Wisdom from 1814 to Today

Today’s political melee seems at times unbelievable and even unimaginable, but in America’s first few decades, the dangers to democracy were already there to be seen.

In 1814, John Quincy Adams wrote the following to Senator John Taylor of Virginia:

“Remember, democracy never lasts long. It soon wastes, exhausts, and murders itself. There never was a democracy yet that did not commit suicide. It is vain to say that democracy is less vain, less proud, less selfish, less ambitious, or less avaricious than aristocracy or monarchy. […] Those passions are the same in all men, under all forms of simple government, and when unchecked, produce the same effects of fraud, violence, and cruelty. When clear prospects are opened before vanity, pride, avarice, or ambition, for their easy gratification, it is hard for the most considerate philosophers and the most conscientious moralists to resist the temptation. Individuals have conquered themselves. Nations and large bodies of men, never.”

Let us break down what our sixth president wrote to try and figure out what this distinguished man might say about the situation we are in today. (His imagined “words” are indented below.)

“Remember, democracy never lasts long. It soon wastes, exhausts, and murders itself. There never was a democracy yet that did not commit suicide.”

At the time I wrote this letter, the democracies I had in mind were the Athenian Democracy and the Roman Republic. The former fell out of favor after thinkers like Plato and Aristotle heaped praise upon the political stability of Sparta and disdain on what they saw as the tyranny of the Athenian mob, and the latter became an empire.

Since 1814, I have been proved correct many times over. France has undergone numerous (often bloody) transitions in and out of democracy during its lifetime; Germany was a democracy before Hitler took power in the thirties; and even Russia was briefly a liberal democracy for a few months between the February and October Revolutions. And though democracy may be the dominant political form today (though even that is open for debate), today’s democracies are young by the standards of history’s empires, aristocracies, and monarchies.

“It is vain to say that democracy is less vain, less proud, less selfish, less ambitious, or less avaricious than aristocracy or monarchy. […] When clear prospects are opened before vanity, pride, avarice, or ambition, for their easy gratification, it is hard for the most considerate philosophers and the most conscientious moralists to resist the temptation.”

Remember that a democratic government has the same potential for oppression, corruption, and exploitation as any other form of government. Because governments are merely a collection of human beings, any government can succumb to the same vices as any human. It is obvious from the constant ethics scandals that wrack our government today and the clear influence of money in politics that the United States is not immune from the flaws of other governments. As you can have a corrupt or benevolent monarch, so too can you have a corrupt or benevolent Congress, Court, or President. The vain, greedy, and cruel among us will take whatever paths society gives them to satisfy their worst impulses. Too often this path leads through government, as that is where power resides in almost every human society.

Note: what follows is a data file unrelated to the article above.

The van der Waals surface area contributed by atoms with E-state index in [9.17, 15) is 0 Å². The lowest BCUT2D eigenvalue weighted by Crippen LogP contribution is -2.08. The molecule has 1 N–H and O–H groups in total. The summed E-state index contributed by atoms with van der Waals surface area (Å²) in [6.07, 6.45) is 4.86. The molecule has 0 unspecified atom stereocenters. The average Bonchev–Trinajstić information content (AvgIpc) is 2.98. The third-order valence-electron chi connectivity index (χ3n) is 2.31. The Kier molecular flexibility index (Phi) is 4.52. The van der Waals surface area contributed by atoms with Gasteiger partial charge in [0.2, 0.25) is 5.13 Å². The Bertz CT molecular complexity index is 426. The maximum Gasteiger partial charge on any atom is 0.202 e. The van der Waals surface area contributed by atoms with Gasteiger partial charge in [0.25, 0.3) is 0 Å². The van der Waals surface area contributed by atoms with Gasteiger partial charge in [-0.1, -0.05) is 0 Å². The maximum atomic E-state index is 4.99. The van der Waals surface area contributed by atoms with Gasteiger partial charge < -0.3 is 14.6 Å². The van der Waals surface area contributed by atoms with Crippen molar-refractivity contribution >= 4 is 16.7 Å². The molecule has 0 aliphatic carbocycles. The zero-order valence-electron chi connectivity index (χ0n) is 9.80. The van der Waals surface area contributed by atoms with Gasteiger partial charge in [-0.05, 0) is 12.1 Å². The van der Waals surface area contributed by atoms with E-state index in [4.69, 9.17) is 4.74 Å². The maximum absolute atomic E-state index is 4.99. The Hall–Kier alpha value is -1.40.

However, one might argue that democracy does provide a check on our worst impulses by forcing our representatives to vote. One person cannot become a tyrant in a democracy; rather, a corrupt democracy requires the majority to be corrupt.

However, our reliance on the majority does nothing to lessen human vice.

“Individuals have conquered themselves. Nations and large bodies of men, never.”

While individuals can successfully conquer their worst impulses, large groups cannot. To see how this can be true, look no further than the psychology of the mob. Large groups of people often behave in a way that very few of the individual members would alone. People speak of being swept along, and while the phenomenon is not well understood, there is no question that it occurs. Just as we would fear a tyrant, so too should we fear a corrupt, vain, and selfish mob taking charge of a democracy.

So what is the solution for a democracy on the brink of suicide? How does society take a step back from the ledge?

Adams might say it takes an individual, someone who has mastered his or her worst qualities, who will not succumb to corruption or vanity or greed, whose voice can fly above the noise of the mass and inspire people to follow him or her back into the life of freedom, peace, and prosperity that democracy at its best can give us.

Where are our Roosevelts, Washingtons, and Lincolns? There must be someone in the US today who could emerge.

Therefore, let’s get together and hold the fort against evil forces until then AND try harder to find and elect a leader with ALL the right qualities to set us on a better path for the rest of the century.

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